Crohn’s disease and lupus erythematosus (lupus) are autoimmune conditions. Some forms of lupus may occur alongside Crohn’s disease, while others typically do not.

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Lupus is an autoimmune disorder that occurs when the immune system mistakenly attacks tissues throughout the body with inflammation. Prolonged inflammation can cause permanent tissue damage and worsening symptoms.

Crohn’s disease is a type of inflammatory bowel disease (IBD). Like lupus, it is an autoimmune disorder associated with immune system inflammation. Unlike in lupus, this inflammation primarily attacks the tissues of the gastrointestinal (GI) tract.

This article reviews the similarities and differences between lupus and Crohn’s disease, how doctors diagnose them, and whether they can occur together. It also explains how drug-induced lupus develops and the outlook for people with these conditions.

A note about sex and gender

Sex and gender exist on spectrums. This article will use the terms “male,” “female,” or both to refer to sex assigned at birth. Click here to learn more.

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Lupus and Crohn’s disease are autoimmune disorders. This means a person’s immune system uses inflammation to attack healthy cells and tissue.

Both can cause periods of flares and remission. Flares are when symptoms worsen, while remission refers to either complete or partial symptom relief for some time.


Symptoms of lupus and Crohn’s disease can be similar depending on what body parts are involved. Both can affect the GI tract.

Some possible overlapping symptoms include:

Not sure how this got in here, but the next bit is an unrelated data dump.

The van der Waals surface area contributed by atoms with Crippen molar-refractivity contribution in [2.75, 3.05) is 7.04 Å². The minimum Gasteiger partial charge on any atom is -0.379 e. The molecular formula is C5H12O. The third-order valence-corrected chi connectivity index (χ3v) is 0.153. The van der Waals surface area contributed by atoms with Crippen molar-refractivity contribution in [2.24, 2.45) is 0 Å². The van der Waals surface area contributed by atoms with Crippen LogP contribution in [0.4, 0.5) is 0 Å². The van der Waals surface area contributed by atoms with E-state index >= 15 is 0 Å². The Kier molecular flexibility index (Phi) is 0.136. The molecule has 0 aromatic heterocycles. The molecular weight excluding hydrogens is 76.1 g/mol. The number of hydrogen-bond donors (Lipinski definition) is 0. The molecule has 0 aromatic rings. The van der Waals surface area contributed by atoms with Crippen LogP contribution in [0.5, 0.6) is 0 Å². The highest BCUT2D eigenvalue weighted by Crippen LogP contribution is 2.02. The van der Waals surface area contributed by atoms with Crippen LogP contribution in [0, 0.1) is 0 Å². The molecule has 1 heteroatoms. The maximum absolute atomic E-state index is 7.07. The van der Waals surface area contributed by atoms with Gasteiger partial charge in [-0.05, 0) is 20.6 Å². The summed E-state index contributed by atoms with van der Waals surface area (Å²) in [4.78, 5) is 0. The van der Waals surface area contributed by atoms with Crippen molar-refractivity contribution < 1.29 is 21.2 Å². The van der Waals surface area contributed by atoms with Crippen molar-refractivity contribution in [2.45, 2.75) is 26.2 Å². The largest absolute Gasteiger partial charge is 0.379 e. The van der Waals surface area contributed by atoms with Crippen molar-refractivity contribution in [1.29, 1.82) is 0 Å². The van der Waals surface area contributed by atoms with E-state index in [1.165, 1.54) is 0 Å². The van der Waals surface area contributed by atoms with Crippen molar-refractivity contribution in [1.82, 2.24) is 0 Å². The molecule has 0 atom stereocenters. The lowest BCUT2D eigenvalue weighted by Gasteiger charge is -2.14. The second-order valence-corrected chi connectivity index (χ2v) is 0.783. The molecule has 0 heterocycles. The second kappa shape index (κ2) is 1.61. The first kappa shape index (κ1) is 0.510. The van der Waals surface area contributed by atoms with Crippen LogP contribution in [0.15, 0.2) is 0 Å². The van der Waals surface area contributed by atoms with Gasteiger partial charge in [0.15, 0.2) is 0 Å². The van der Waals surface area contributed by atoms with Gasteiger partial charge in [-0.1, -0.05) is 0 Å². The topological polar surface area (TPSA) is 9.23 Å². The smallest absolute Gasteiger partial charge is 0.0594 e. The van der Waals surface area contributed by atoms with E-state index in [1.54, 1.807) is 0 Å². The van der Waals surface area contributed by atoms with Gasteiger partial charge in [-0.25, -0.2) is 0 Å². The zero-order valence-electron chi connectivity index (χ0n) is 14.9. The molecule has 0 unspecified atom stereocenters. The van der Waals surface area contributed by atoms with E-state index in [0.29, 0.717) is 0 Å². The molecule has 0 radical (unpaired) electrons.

Lupus and Crohn’s disease require treatment with similar goals, such as:

  • decreasing symptom severity
  • preventing flares
  • stopping further damage to organs or tissue

Treatment approaches are different for the two conditions and often require medications to help treat and prevent flares.

Though both lupus and Crohn’s disease are autoimmune disorders, there are quite a few differences between them.

Who do they affect?

Both conditions can affect anyone. However, they have different primarily affected groups.


According to the National Institute of Arthritis and Musculoskeletal and Skin Diseases, lupus often occurs in people aged 15–45 years and affects about 9 times as many females as males.

It states that African Americans, Native Americans, and people of Asian descent are more likely to develop the condition than white people. African Americans, Hispanic people, and those of Chinese descent appear to be more likely to have organ involvement than other groups.

Crohn’s disease

The Crohn’s & Colitis Foundation reports that Crohn’s disease affects males and females equally, and doctors typically diagnose it when a person is 20–30 years old.

It also suggests IBD is more common in white people compared with those of other ethnicities. It has an erratic genetic component, meaning that although a person who develops it often has a family member with the condition, family history cannot predict new cases.

Body areas affected

Another difference between the two is the affected areas. Crohn’s typically affects any part of the GI tract from the mouth to the anus, though it can sometimes involve the liver and kidneys.